InBev's takeover bid on Thursday, but left the door open to a
higher bid that would create the world's largest beer maker.
InBev, which makes Beck's and Stella Artois beer, was
mulling its next move after filing a lawsuit on Thursday to try
to establish that Anheuser-Busch shareholders could remove
Anheuser's entire board of directors.
"We will carefully study the letter and will respond in due
course," an InBev spokeswoman said.
Anheuser-Busch executives said they would "challenge"
InBev's claim that the board could be removed without cause.
Anheuser-Busch forecast earnings in 2008 of $3.13 per share
before one-time items, Chief Financial Officer W. Randolph
Baker said. The company also forecast 2009 earnings of $3.90 a
share, followed by double-digit percentage increases.
Analysts, on average, forecast earnings of $3.02 a share in
2008 and $3.29 in 2009.
The company, which like many food and beverage makers has
been hit by soaring commodity costs, said it will raise prices
in September and October on about 85 percent of its beers,
rather than in 2009 as planned, Baker said.
Between price increases and a shift in sales to
higher-priced products, the company expects revenue per barrel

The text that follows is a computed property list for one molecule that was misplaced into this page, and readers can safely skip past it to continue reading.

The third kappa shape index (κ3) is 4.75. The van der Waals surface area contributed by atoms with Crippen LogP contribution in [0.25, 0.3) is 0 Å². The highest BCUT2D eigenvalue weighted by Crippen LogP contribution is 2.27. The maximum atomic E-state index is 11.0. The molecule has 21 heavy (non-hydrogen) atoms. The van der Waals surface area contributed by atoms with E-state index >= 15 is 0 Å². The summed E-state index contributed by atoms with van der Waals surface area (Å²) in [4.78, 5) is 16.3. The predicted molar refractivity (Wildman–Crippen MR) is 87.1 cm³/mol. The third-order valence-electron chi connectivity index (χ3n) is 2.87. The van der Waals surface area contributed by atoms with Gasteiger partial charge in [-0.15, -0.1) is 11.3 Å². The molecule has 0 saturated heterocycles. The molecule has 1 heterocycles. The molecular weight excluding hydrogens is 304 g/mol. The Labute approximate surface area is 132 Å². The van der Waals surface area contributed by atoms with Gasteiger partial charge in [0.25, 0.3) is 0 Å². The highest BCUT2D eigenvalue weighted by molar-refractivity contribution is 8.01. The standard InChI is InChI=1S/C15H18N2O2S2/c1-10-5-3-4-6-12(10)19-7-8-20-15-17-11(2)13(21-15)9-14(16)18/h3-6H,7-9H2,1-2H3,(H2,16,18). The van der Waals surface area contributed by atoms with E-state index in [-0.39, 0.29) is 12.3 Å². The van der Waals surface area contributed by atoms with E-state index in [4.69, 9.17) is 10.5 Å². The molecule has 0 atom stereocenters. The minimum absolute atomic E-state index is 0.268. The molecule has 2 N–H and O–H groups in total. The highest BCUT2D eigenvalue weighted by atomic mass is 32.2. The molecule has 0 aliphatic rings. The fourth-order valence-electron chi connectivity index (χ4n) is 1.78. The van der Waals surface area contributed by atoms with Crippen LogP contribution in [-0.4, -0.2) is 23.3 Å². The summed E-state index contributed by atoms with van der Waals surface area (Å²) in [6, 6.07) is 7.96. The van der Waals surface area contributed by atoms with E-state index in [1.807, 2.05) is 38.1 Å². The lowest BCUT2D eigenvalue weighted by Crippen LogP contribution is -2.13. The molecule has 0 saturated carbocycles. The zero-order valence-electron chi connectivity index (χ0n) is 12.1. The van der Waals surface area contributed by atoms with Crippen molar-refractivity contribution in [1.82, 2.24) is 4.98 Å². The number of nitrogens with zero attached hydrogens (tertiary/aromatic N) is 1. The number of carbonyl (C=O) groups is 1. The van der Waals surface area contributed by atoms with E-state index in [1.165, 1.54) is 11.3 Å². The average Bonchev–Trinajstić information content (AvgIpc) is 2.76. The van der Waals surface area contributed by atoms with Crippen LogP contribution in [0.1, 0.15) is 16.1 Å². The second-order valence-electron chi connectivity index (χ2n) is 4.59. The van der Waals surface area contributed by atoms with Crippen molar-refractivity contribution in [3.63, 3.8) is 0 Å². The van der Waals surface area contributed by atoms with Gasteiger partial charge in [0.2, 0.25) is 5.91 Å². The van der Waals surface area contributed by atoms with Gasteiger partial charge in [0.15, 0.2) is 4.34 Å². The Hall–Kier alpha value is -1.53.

to increase 4 percent in both 2008 and 2009, he said.
The company also expects a slight increase in gross margin
in 2008 and a larger one in 2009, he said.
The $1 billion in cost savings could be reached by 2010,
with the bulk coming by next year, the company said. Aside from
job cuts, other steps the company plans include cutting items
to reduce supply chain costs and reducing reliance on natural
gas and fuel oil.
The company will take an estimated charge of $300 million
to $400 million this year for costs associated with early
retirement, Busch said.
Anheuser-Busch management said InBev's offer was low on a
multiple basis when compared with other recent beer industry
deals, like the split up of Scottish & Newcastle by Carlsberg
A/S (CARLb.CO) and Heineken NV (HEIN.AS) in April.
Analysts said InBev will not likely give up its bid for
Anheuser-Busch and say it can afford to pay more if required --
certainly $70 a share and possibly up to $75.
KBS Securities analyst Wim Hoste said InBev had two
options: raise its offer toward $70 per share or go hostile at
the existing $65.
"I can imagine they might try through informal contact to
see if there is scope to talk about an offer. If not, then they
could take the hostile route," he said. "But the friendly
approach is clearly better for public opinion and the
workforce. The company is a U.S. icon."
Meanwhile, executives declined to comment on its
relationship with Mexican brewer Grupo Modelo SAB de CV
InBev shares ended Friday trading down 1.9 percent at 44.14
euros, extending their decline from a high of 51.70 euros on
June 12, just after it announced its bid for Anheuser.
(Additional reporting by Aarthi Sivaraman in New York and
Muralikumar Anantharaman and Erin Zureick in Chicago; Editing
by Brian Moss and Tim Dobbyn)